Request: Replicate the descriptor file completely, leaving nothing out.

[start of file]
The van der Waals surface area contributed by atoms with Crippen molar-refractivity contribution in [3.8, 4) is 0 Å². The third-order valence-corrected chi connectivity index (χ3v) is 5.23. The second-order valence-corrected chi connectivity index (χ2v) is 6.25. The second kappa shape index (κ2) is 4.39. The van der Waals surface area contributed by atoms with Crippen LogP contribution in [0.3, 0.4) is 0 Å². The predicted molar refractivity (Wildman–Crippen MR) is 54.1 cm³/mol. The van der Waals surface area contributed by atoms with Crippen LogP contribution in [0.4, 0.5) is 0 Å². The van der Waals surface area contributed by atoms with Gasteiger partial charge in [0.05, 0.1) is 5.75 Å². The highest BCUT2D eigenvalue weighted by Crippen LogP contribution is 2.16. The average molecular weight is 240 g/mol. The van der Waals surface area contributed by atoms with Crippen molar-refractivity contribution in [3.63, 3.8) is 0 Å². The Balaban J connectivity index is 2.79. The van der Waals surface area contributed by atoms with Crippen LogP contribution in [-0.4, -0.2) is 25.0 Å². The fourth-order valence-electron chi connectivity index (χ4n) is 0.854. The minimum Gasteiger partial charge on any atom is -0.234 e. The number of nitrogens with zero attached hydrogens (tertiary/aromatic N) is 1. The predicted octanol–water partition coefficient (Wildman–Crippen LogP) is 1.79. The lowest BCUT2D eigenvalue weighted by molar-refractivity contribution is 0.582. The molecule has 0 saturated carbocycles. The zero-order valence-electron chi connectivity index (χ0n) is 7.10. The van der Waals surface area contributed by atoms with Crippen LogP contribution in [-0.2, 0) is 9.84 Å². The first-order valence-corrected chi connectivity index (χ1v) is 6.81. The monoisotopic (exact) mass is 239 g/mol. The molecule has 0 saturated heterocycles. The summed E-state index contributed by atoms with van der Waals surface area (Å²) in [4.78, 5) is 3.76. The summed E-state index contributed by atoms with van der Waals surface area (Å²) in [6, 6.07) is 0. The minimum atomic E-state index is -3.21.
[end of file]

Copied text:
The van der Waals surface area contributed by atoms with Crippen molar-refractivity contribution in [3.8, 4) is 0 Å². The third-order valence-corrected chi connectivity index (χ3v) is 5.23. The second-order valence-corrected chi connectivity index (χ2v) is 6.25. The second kappa shape index (κ2) is 4.39. The van der Waals surface area contributed by atoms with Crippen LogP contribution in [0.3, 0.4) is 0 Å². The predicted molar refractivity (Wildman–Crippen MR) is 54.1 cm³/mol. The van der Waals surface area contributed by atoms with Crippen LogP contribution in [0.4, 0.5) is 0 Å². The van der Waals surface area contributed by atoms with Gasteiger partial charge in [0.05, 0.1) is 5.75 Å². The highest BCUT2D eigenvalue weighted by Crippen LogP contribution is 2.16. The average molecular weight is 240 g/mol. The van der Waals surface area contributed by atoms with Crippen molar-refractivity contribution in [3.63, 3.8) is 0 Å². The Balaban J connectivity index is 2.79. The van der Waals surface area contributed by atoms with Crippen LogP contribution in [-0.4, -0.2) is 25.0 Å². The fourth-order valence-electron chi connectivity index (χ4n) is 0.854. The minimum Gasteiger partial charge on any atom is -0.234 e. The number of nitrogens with zero attached hydrogens (tertiary/aromatic N) is 1. The predicted octanol–water partition coefficient (Wildman–Crippen LogP) is 1.79. The lowest BCUT2D eigenvalue weighted by molar-refractivity contribution is 0.582. The molecule has 0 saturated carbocycles. The zero-order valence-electron chi connectivity index (χ0n) is 7.10. The van der Waals surface area contributed by atoms with Crippen LogP contribution in [-0.2, 0) is 9.84 Å². The first-order valence-corrected chi connectivity index (χ1v) is 6.81. The monoisotopic (exact) mass is 239 g/mol. The molecule has 0 saturated heterocycles. The summed E-state index contributed by atoms with van der Waals surface area (Å²) in [4.78, 5) is 3.76. The summed E-state index contributed by atoms with van der Waals surface area (Å²) in [6, 6.07) is 0. The minimum atomic E-state index is -3.21.